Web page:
Parenthood and Families beyond Heteronormativity

Deadline: 30/06/2018

  • Special issue of GENDER: Journal for Gender, Culture and Society on Parenthood and Families beyond Heteronormativity.
  • Abstracts (1-2 pages) for papers of 50,000 characters
  • More info: pdf

In addition to the heterosexual ‚nuclear‘ family, today, parenthood and families are very diverse. For example, families headed by same-sex parents live with biological and non-biological (such as adoptive or foster) children. In queer families, gay, lesbian, bi and trans* couples often have a co-parenting arrangement to care for children. Furthermore, reproductive technologies, such as sperm donation, in vitro fertilisation and surrogacy expand the possibilities of biological genetic parenthood. New family concepts such as shared or multiple parenthood have yet to be researched as a (new) empirical phenomena. Due to an increasing social visibility and legal recognition of same-sex couple relationships as a result of marriage equality laws and reform of parental rights, a significant expansion of the possibilities of legally recognised parenthood is to be expected. Considering traditional as well as new parenting constellations and family forms, a tension arises between empirical diversity on one hand and institutional and legal norms, as well as what is socially perceived as ‘normal’, on the other hand.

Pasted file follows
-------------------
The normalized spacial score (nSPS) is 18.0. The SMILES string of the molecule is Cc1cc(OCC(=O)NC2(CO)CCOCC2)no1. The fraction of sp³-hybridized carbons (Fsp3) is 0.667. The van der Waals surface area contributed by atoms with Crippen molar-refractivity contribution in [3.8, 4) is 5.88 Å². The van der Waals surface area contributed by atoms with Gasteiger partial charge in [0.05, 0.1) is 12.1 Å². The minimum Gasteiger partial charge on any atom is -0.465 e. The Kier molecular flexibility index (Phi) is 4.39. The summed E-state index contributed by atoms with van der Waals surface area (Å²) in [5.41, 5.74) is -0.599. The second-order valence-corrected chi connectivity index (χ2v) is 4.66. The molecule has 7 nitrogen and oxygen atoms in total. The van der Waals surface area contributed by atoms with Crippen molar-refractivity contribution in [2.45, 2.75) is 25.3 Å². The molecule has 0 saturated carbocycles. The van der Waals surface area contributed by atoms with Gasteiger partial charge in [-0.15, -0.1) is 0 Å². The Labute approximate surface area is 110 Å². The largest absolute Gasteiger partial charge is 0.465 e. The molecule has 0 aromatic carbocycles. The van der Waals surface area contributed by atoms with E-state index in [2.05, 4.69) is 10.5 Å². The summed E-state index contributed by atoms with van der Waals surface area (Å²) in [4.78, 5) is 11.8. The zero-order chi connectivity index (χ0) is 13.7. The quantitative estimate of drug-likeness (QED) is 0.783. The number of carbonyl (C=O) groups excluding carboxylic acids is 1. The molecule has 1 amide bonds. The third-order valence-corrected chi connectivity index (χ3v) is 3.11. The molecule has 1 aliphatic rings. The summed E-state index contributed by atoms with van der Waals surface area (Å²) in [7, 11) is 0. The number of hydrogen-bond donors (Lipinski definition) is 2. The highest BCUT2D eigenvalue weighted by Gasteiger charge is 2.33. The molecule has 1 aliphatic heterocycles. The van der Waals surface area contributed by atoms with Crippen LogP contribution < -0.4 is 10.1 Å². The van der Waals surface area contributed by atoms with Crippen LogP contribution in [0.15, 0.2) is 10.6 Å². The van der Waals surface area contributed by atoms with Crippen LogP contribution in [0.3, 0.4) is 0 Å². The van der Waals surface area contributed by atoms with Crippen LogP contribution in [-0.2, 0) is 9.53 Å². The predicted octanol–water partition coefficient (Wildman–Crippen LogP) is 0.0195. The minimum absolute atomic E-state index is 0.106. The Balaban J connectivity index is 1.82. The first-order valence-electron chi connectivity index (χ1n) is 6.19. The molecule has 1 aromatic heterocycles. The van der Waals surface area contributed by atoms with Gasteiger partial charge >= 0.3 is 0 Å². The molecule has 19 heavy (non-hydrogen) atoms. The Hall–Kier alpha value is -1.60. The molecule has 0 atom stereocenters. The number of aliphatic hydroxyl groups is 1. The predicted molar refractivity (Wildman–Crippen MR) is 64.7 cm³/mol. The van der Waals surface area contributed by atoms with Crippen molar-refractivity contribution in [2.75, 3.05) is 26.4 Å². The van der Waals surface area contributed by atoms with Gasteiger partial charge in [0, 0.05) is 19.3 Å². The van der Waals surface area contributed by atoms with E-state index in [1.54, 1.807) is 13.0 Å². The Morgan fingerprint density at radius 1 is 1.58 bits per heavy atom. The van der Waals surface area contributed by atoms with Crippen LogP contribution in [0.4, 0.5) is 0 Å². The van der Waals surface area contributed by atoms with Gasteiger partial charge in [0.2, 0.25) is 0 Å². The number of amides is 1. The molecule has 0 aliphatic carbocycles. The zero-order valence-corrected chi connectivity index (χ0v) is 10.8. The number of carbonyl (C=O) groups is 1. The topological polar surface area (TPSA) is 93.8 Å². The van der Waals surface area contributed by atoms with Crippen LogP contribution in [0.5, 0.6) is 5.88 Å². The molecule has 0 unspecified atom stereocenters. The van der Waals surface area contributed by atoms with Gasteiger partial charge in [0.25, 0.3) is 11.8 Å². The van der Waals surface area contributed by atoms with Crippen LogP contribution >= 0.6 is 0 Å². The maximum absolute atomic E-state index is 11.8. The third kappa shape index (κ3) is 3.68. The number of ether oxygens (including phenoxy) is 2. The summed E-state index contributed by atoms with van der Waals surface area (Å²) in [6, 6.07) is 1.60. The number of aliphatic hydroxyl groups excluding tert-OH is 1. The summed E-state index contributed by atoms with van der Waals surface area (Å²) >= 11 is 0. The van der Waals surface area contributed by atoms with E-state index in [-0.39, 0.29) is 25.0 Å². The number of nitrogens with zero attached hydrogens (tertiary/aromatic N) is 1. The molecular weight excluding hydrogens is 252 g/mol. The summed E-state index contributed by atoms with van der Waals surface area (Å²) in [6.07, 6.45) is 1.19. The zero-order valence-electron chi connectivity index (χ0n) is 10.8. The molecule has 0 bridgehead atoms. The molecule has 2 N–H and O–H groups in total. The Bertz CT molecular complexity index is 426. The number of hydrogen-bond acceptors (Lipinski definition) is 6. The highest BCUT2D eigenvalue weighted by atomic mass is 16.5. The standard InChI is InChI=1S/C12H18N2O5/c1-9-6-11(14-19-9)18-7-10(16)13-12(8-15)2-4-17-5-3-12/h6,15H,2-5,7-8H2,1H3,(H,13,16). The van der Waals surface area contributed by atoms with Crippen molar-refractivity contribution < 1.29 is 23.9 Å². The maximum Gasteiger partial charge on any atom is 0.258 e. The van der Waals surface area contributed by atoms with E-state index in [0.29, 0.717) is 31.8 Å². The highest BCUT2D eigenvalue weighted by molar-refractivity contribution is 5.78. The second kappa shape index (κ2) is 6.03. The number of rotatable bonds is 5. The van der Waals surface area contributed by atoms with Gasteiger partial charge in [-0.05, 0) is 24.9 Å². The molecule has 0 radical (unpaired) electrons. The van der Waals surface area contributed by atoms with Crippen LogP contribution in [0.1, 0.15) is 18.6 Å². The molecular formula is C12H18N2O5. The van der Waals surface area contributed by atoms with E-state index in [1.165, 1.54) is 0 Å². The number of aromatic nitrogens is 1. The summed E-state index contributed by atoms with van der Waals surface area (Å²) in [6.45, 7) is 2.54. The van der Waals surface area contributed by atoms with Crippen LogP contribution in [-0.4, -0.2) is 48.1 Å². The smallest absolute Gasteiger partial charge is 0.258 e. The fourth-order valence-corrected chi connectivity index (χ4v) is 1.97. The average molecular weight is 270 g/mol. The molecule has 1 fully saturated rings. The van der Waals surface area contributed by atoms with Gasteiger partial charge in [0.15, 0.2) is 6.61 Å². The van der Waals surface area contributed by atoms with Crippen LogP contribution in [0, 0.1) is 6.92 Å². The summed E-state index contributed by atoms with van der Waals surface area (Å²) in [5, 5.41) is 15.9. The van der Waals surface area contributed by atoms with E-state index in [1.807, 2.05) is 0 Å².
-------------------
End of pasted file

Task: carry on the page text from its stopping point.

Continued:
The special issue invites scholars, especially from the fields of cultural, social, gender and legal studies, to participate in a theoretically and empirically grounded discussion of parenthood, families, and parenting beyond heteronormative kinship relations. The focus reflects on everyday family practices: How is doing family and doing reproduction realised in these families? Following from this view, accompanying ambivalences and social inequalities should be taken into consideration. New legal and political options, as well as technological possibilities, are widely used in practice. New reproductive technologies enable procreation outside of the heterosexual couple dyad and contest the idea of ‚natural conception’. Conversely, new forms of exclusion can be observed. Usually, only forms of love and partnership are legally recognised by the state if they resemble a ‘normal nuclear family‘. How affective (care) relationships, e.g., in polyamorous relationships, coparenting, and multi-parent families or queer communities, are experienced and put into practice remains a theoretically and empirically open question.

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